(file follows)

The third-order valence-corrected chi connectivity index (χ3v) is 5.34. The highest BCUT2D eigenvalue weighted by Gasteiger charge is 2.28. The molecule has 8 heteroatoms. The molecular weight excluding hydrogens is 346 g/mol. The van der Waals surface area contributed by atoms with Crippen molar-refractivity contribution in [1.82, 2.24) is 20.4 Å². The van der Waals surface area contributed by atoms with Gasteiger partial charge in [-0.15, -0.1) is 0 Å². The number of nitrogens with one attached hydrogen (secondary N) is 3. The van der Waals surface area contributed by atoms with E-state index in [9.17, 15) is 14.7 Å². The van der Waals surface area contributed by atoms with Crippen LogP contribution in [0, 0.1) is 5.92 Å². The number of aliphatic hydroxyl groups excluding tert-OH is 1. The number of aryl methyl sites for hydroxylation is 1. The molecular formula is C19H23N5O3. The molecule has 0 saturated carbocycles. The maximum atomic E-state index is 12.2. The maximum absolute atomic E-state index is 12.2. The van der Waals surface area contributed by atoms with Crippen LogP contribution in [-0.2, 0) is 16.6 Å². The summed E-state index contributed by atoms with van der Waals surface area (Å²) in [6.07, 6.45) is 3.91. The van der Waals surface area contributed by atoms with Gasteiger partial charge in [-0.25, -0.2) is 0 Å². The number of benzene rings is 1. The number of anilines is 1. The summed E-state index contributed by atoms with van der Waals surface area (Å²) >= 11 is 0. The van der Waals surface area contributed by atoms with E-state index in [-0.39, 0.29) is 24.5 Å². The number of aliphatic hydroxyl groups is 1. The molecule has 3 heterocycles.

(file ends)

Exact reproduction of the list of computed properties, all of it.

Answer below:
The third-order valence-corrected chi connectivity index (χ3v) is 5.34. The highest BCUT2D eigenvalue weighted by Gasteiger charge is 2.28. The molecule has 8 heteroatoms. The molecular weight excluding hydrogens is 346 g/mol. The van der Waals surface area contributed by atoms with Crippen molar-refractivity contribution in [1.82, 2.24) is 20.4 Å². The van der Waals surface area contributed by atoms with Gasteiger partial charge in [-0.15, -0.1) is 0 Å². The number of nitrogens with one attached hydrogen (secondary N) is 3. The van der Waals surface area contributed by atoms with E-state index in [9.17, 15) is 14.7 Å². The van der Waals surface area contributed by atoms with Crippen LogP contribution in [0, 0.1) is 5.92 Å². The number of aliphatic hydroxyl groups excluding tert-OH is 1. The number of aryl methyl sites for hydroxylation is 1. The molecular formula is C19H23N5O3. The molecule has 0 saturated carbocycles. The maximum atomic E-state index is 12.2. The maximum absolute atomic E-state index is 12.2. The van der Waals surface area contributed by atoms with Crippen LogP contribution in [-0.2, 0) is 16.6 Å². The summed E-state index contributed by atoms with van der Waals surface area (Å²) in [6.07, 6.45) is 3.91. The van der Waals surface area contributed by atoms with Gasteiger partial charge in [-0.25, -0.2) is 0 Å². The number of benzene rings is 1. The number of anilines is 1. The summed E-state index contributed by atoms with van der Waals surface area (Å²) >= 11 is 0. The van der Waals surface area contributed by atoms with E-state index in [-0.39, 0.29) is 24.5 Å². The number of aliphatic hydroxyl groups is 1. The molecule has 3 heterocycles.